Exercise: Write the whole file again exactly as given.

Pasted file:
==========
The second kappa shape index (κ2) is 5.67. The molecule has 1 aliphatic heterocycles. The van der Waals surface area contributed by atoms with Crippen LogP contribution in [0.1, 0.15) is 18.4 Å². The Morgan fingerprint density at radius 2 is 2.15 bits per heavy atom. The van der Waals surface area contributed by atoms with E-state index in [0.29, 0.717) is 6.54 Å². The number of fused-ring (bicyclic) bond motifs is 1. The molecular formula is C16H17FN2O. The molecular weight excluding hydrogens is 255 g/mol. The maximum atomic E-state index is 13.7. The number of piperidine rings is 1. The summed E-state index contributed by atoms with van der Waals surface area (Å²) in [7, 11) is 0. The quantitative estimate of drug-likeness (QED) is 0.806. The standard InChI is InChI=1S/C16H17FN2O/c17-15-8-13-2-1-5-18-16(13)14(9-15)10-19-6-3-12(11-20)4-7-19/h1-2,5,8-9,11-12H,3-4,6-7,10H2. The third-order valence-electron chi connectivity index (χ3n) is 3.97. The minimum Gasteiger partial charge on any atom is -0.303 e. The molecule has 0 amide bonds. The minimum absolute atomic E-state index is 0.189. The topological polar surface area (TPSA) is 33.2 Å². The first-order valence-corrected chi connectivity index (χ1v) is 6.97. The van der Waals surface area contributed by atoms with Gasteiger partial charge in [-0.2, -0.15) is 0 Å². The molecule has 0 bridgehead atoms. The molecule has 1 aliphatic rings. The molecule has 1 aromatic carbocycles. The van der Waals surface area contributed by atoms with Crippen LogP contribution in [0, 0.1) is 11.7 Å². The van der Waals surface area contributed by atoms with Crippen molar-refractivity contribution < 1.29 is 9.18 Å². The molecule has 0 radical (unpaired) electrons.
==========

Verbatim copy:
The second kappa shape index (κ2) is 5.67. The molecule has 1 aliphatic heterocycles. The van der Waals surface area contributed by atoms with Crippen LogP contribution in [0.1, 0.15) is 18.4 Å². The Morgan fingerprint density at radius 2 is 2.15 bits per heavy atom. The van der Waals surface area contributed by atoms with E-state index in [0.29, 0.717) is 6.54 Å². The number of fused-ring (bicyclic) bond motifs is 1. The molecular formula is C16H17FN2O. The molecular weight excluding hydrogens is 255 g/mol. The maximum atomic E-state index is 13.7. The number of piperidine rings is 1. The summed E-state index contributed by atoms with van der Waals surface area (Å²) in [7, 11) is 0. The quantitative estimate of drug-likeness (QED) is 0.806. The standard InChI is InChI=1S/C16H17FN2O/c17-15-8-13-2-1-5-18-16(13)14(9-15)10-19-6-3-12(11-20)4-7-19/h1-2,5,8-9,11-12H,3-4,6-7,10H2. The third-order valence-electron chi connectivity index (χ3n) is 3.97. The minimum Gasteiger partial charge on any atom is -0.303 e. The molecule has 0 amide bonds. The minimum absolute atomic E-state index is 0.189. The topological polar surface area (TPSA) is 33.2 Å². The first-order valence-corrected chi connectivity index (χ1v) is 6.97. The van der Waals surface area contributed by atoms with Gasteiger partial charge in [-0.2, -0.15) is 0 Å². The molecule has 0 bridgehead atoms. The molecule has 1 aliphatic rings. The molecule has 1 aromatic carbocycles. The van der Waals surface area contributed by atoms with Crippen LogP contribution in [0, 0.1) is 11.7 Å². The van der Waals surface area contributed by atoms with Crippen molar-refractivity contribution < 1.29 is 9.18 Å². The molecule has 0 radical (unpaired) electrons.